Career opportunities in the sports industry aren’t limited to those with athletic prowess; there is a wide range of positions in the field for non-athletes too. These jobs support the sports industry by providing mental and physical health services, sales and marketing revenue, and sports media content.
everjobs.lk interviewed Sajith Jayalal, Sri Lanka Anti Doping Agency (SLADA) Board Director and Director of National Institute of Sports Science (NISS) in the wake of the Big Match season, and he outlined some of the most popular careers in sports for non-athletes in Sri Lanka and the growing presence of women in the industry.
“There are coaching positions in every level of sports, from school or college to professional sports. Each level brings different responsibilities and requires coaches to have various educational backgrounds and sports experience. As in the case of NISS, we offer a Diploma course in sports, providing training and facilitating for continuous improvement of talent, skills and competencies of sporting sector personnel. The course has been conducted for more than three decades and alumni serve as sports officers, physical training instructors in government and private sector organizations throughout the country as well as overseas,” he said.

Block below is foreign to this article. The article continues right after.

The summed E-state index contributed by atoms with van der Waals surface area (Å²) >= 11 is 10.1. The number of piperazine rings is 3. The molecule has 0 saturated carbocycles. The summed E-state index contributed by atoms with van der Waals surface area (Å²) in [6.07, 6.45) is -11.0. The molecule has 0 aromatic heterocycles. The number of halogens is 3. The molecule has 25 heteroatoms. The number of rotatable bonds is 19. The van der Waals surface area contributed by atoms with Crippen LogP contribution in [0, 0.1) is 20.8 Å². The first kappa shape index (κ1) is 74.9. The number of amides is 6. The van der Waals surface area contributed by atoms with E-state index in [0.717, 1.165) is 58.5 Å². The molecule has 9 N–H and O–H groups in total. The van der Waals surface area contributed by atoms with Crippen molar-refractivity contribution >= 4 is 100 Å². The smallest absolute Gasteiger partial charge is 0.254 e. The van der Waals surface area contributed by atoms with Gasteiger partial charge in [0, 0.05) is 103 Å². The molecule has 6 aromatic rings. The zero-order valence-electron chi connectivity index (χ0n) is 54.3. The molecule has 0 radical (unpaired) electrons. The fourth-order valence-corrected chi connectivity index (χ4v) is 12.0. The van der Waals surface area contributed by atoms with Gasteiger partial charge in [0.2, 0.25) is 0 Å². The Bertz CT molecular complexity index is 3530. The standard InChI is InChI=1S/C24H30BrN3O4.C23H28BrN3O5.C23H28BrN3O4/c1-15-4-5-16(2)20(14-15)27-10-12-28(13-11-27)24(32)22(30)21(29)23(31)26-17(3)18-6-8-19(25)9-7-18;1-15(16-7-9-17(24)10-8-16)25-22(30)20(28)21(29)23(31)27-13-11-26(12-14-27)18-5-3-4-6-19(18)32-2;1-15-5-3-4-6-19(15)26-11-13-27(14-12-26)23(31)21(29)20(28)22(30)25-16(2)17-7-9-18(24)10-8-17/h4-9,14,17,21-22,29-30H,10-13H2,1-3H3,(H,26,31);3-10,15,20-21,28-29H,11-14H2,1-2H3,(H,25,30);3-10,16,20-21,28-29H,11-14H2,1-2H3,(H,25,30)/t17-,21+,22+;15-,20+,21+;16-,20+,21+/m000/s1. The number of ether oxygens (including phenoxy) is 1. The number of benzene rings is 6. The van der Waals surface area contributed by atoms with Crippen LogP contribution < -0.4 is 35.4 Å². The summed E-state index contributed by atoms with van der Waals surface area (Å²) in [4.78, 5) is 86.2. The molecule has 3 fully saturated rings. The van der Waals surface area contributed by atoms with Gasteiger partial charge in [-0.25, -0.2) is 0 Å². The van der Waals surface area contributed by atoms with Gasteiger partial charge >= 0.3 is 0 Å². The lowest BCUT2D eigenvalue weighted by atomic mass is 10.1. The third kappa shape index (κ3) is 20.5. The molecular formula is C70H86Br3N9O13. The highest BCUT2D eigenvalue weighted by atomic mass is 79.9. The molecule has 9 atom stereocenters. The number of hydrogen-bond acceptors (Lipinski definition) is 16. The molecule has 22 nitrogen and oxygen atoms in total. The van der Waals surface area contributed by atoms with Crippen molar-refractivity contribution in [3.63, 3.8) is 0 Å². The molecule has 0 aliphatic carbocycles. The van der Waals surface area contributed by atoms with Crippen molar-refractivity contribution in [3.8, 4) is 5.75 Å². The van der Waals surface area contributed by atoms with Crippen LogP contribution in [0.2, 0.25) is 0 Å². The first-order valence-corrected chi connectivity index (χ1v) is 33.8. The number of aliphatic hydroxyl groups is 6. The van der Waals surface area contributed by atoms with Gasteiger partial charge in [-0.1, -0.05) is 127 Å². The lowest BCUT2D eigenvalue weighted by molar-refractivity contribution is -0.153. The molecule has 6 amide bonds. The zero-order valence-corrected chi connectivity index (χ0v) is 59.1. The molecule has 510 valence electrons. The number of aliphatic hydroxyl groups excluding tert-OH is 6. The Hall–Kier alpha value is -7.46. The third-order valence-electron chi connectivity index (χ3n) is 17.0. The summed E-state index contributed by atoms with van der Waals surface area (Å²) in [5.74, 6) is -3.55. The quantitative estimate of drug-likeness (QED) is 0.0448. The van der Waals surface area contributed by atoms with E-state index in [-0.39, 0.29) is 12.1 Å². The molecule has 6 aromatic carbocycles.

The everjobs career report reveals that the field of sports marketing encompasses a wide range of positions in settings such as public relations, and professional sports organizations. For those who want to work behind-the-scenes in the sporting industry, Sports Journalism is an option. Sports Journalism includes many different careers in online media, print and broadcast journalism.
Additionally, Sports Medicine and Sports Psychology careers are also on the rise. The field includes medical doctors (MD) and osteopathic physicians (DO) who have completed sports medicine fellowships. Sports medicine also includes other healthcare professionals who treat acute and chronic injuries and advise athletes on improving their overall health. Sports Psychology combines psychology, science, and sports, where practitioners in this field focus on improving the mental health of athletes in a variety of settings.
When asked about the growing presence of women in the Sri Lankan sports industry, Sajith Jayalal said, “There are more than enough careers in sports, and at one time they were only open to men. I’d say that has changed considerably since Susanthika Jayasinghe’s inspirational Olympics performance. After the year 2000, more opportunities became available for women to pursue sports-related careers. Unfortunately, there is still a long way to go in some fields.”